12 May 2010
Written by Dr Madsen Pirie
Tony Blair spoke of "education, education, education", but David Cameron's focus must remain economic, says Madsen Pirie, an advisor to the last Conservative administration.
Tony Blair left no doubt as to his top three priorities: “Education, education, education.” Given the current state of education in Britain, it could be argued that he failed to succeed with any of them.
The top five priorities of the new government are more clear and more urgent. They are the economy, five times over. Unless the economy is put right, everything else will fail. Unless Britain earns its keep, pays its way, and generates new wealth, there will be no funds to support any of the ambitious projects that the new partners want to achieve.
Despite Britain’s overhang of debt and the parlous state of public finances, there are promising signs that things can be done, not least because both coalition partners recognize the problems.
One of those economic priorities is taxation. Gordon Brown has left a shambles, with low earners paying so much tax that they have to be helped by credits and welfare payments. The good news is that one coalition policy already agreed is to lift the starting tax threshold to £10,000.
This would lift 3.6m low earners out of income tax altogether - making work more attractive than welfare for the low paid, and will considerably reduce welfare spending.
Another priority is the deficit. Both partners want spending cuts, and must now urgently identify their targets. Scrapping identity cards will be a good start, but then comes the painstaking process of identifying the needless spending and unproductive jobs and practices that permeate the public sector. The Lib Dem proposal for a value-for-money commission is one the Tories can embrace heartily. A trawl through the spending of local authorities will expose wasteful and unproductive spending.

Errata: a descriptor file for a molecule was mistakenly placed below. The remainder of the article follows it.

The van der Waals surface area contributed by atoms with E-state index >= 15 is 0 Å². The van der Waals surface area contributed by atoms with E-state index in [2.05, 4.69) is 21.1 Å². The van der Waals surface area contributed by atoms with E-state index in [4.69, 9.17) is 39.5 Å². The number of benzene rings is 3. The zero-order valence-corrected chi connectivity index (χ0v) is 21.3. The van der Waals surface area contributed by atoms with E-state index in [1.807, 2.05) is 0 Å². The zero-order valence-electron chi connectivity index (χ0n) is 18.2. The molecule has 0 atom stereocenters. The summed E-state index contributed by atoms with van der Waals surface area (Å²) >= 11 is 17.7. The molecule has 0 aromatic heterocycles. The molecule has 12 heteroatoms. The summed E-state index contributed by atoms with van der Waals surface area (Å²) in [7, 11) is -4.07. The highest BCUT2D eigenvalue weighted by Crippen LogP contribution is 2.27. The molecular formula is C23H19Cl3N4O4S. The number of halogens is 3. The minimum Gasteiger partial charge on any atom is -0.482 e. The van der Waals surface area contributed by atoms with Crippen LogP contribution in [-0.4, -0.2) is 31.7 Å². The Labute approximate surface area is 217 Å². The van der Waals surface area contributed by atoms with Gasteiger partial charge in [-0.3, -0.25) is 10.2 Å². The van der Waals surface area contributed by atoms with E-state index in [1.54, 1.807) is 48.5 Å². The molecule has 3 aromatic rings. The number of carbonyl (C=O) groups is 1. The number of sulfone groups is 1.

Spending cuts alone will not do it, however. There must be a boost for business. Scrapping the National Insurance "jobs tax" increase will only be the start, and the Lib Dems must quietly bury the idea of raising capital gains tax from 18 per cent to 50 per cent - it must be kept low to boost new business and the jobs it creates.
The coalition should protect small and new businesses from many taxes and regulations until they grow large enough to cope with them. They should be protected and nurtured like greenhouse plants, because they represent Britain’s economic future.
Not least among the economic priorities must be the complete modernization of the way the Treasury manages our economy. It must be updated and streamlined, with clear principles replacing antiquated practices. The Treasury must be made to count the likely benefit of new policies, as well as their costs. It will be revolutionary, but this is a time for revolutions.
The final economic priority is pensions, which must be restored to their healthy pre-Brown state. It has to be worthwhile for people to save, without fear of those savings being taxed. And gold-plated public pensions far in excess of those available elsewhere have to be brought into line. Their unfunded liability simply cannot be afforded.
The other priorities include crime, immigration, educational standards, and welfare dependency, among others. But economic priorities are the top five. If the new Government gets those right, it will have the time and resources to tackle the others.
Published in the Telegraph here.